The head-to-head comparison and analyses show that the smaller, faster FLOC – each measurement takes less than a second to perform – is more precise than the manometer at pressures below about 1 kilopascal (kPa, approximately 0.15 pounds per square inch).
Alas, pitting the newcomer against the reigning champion of pressure measurements still amounts to a "he said, she said," without additional checks in place. So the researchers built a second FLOC and tested all three instruments against each other.
They discovered that the FLOCs gave the same results to within about 1 part per million, while the disagreement between the manometer and either FLOC was up to twelve times worse. Furthermore, both FLOCs had a reproducibility and linearity of just 1 part per million at all pressures between 100 Pa and 100,000 Pa. (Linearity here means that the ratio of input to output is about the same at any pressure within that range.) And because both FLOCs were linear, the team was able to attribute the disagreement to nonlinearities in the manometer.
One reason for their excellent agreement? "We baked the FLOCs for two months at 373 K (100 degrees C) in a vacuum," says PML's Patrick Egan. "Heating helps speed up the curing process for the bonding** that was used to attach mirrors to the ends of each channel. Since the measurement of pressure in the FLOC comes from the measurement of length between the mirrors, it is very important that the mirrors are attached to the channels with high stability."
After this heat curing, the researchers saw a relative drift between the pair of mirrors on each channel of about 6 femtometers (million billionths of a meter) per hour – a tiny amount. "That's smaller than the nucleus of a gold atom," Egan says.
Although the team has beaten the manometer's accuracy at low pressures, their analysis reveals that, for measurements at pressures above 1 kPa, the FLOC is two times less accurate than the manometer. But that's not surprising, Egan says, since the FLOC's measurement of pressure depends on how accurately researchers can calculate the refractive index of nitrogen. And ironically, that calculation is limited by how accurately researchers can measure nitrogen's pressure with the best instrument they currently have: the mercury manometer.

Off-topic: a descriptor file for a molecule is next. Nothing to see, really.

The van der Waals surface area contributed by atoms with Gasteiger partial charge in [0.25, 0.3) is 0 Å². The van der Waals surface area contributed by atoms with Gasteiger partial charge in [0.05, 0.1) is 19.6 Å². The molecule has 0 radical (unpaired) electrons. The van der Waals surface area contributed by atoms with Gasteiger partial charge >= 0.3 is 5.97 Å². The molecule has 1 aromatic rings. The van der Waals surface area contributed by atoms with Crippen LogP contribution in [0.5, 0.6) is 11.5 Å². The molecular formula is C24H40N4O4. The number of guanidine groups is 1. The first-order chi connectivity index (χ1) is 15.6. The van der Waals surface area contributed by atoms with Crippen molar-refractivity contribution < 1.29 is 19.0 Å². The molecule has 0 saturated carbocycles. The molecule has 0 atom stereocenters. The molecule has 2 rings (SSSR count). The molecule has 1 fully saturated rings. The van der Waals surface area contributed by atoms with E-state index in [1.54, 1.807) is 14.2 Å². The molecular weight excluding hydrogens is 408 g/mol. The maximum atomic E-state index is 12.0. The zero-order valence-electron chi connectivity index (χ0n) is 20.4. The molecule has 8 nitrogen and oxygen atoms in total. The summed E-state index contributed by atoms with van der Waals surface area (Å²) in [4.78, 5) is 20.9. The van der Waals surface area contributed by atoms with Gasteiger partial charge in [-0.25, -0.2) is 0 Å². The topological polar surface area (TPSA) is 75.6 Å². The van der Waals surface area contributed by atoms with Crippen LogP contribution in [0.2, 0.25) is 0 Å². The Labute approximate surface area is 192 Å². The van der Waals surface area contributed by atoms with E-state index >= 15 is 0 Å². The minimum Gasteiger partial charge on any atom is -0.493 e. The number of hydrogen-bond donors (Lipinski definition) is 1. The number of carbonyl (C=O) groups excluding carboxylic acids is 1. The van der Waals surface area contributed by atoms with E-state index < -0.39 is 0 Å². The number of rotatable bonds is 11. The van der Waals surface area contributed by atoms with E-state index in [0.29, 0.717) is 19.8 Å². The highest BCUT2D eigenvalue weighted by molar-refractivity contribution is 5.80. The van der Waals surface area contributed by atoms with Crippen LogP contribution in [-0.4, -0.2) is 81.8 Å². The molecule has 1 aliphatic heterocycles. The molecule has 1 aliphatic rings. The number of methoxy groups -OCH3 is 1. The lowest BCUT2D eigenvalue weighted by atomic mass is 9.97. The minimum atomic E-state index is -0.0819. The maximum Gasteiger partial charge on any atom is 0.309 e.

So a long-term goal of the group is to create a new device to help them further shrink the FLOC's uncertainties.
"To do that, we have to measure the refractive index of nitrogen better than anything that's been done before," Egan says. "And that's what we're working on now."***
The immediate next phase however, Egan says, is to use the FLOCs alongside the manometer to calibrate customers' pressure gauges this summer. "That will be the first step on a road which departs from the three-and-a-half-century-old measurement tradition," he says.
— Reported and written by Jennifer Lauren Lee
* There is currently a global push to cut or phase out use of mercury in products and manufacturing. See the United Nations Environment Programme's (UNEP) activities on mercury. (link removed; no longer active.)
** For more information about the bonding procedure, see "A Thin, Strong Bond for Vacuum Seal."
*** The FLOC is designed to be a workhorse pressure standard that uses the properties of nitrogen gas for accuracy. To make the FLOC more accurate than the manometer, the PML team must measure the refractive index of nitrogen at a pressure that is known more accurately than the mercury manometer can currently provide. To get this information, the team is building a device called the variable-length optical cavity (VLOC), a cousin of the FLOC that will employ helium gas instead of nitrogen. By using the much more complicated but potentially more accurate VLOC to gauge the pressure of nitrogen gas, the team will have the information it needs to push their FLOCs to outperform the mercury manometer at higher pressures.